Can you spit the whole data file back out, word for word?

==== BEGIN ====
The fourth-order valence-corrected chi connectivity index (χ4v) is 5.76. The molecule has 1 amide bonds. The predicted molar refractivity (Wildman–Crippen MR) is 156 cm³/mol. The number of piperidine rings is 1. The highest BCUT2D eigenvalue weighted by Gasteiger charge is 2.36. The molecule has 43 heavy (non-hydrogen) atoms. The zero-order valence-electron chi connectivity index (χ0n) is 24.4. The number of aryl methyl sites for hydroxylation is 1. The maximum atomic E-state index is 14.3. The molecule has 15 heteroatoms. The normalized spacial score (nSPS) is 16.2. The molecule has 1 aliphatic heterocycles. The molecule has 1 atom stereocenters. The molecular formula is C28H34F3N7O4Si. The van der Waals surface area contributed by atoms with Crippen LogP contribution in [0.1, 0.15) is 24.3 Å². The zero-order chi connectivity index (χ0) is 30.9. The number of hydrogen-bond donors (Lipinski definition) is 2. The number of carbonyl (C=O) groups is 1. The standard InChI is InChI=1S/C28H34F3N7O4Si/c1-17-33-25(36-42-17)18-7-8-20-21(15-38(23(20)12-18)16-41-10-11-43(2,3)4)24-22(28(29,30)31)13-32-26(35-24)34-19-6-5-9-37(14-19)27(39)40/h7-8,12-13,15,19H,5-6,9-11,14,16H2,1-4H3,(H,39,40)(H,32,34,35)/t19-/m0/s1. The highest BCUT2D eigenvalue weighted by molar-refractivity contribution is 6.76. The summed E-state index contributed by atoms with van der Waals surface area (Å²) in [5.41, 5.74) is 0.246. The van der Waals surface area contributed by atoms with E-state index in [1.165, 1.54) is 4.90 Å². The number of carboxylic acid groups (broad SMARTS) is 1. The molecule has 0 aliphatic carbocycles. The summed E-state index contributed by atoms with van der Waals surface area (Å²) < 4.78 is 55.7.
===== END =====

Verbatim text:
The fourth-order valence-corrected chi connectivity index (χ4v) is 5.76. The molecule has 1 amide bonds. The predicted molar refractivity (Wildman–Crippen MR) is 156 cm³/mol. The number of piperidine rings is 1. The highest BCUT2D eigenvalue weighted by Gasteiger charge is 2.36. The molecule has 43 heavy (non-hydrogen) atoms. The zero-order valence-electron chi connectivity index (χ0n) is 24.4. The number of aryl methyl sites for hydroxylation is 1. The maximum atomic E-state index is 14.3. The molecule has 15 heteroatoms. The normalized spacial score (nSPS) is 16.2. The molecule has 1 aliphatic heterocycles. The molecule has 1 atom stereocenters. The molecular formula is C28H34F3N7O4Si. The van der Waals surface area contributed by atoms with Crippen LogP contribution in [0.1, 0.15) is 24.3 Å². The zero-order chi connectivity index (χ0) is 30.9. The number of hydrogen-bond donors (Lipinski definition) is 2. The number of carbonyl (C=O) groups is 1. The standard InChI is InChI=1S/C28H34F3N7O4Si/c1-17-33-25(36-42-17)18-7-8-20-21(15-38(23(20)12-18)16-41-10-11-43(2,3)4)24-22(28(29,30)31)13-32-26(35-24)34-19-6-5-9-37(14-19)27(39)40/h7-8,12-13,15,19H,5-6,9-11,14,16H2,1-4H3,(H,39,40)(H,32,34,35)/t19-/m0/s1. The highest BCUT2D eigenvalue weighted by molar-refractivity contribution is 6.76. The summed E-state index contributed by atoms with van der Waals surface area (Å²) in [5.41, 5.74) is 0.246. The van der Waals surface area contributed by atoms with E-state index in [1.165, 1.54) is 4.90 Å². The number of carboxylic acid groups (broad SMARTS) is 1. The molecule has 0 aliphatic carbocycles. The summed E-state index contributed by atoms with van der Waals surface area (Å²) < 4.78 is 55.7.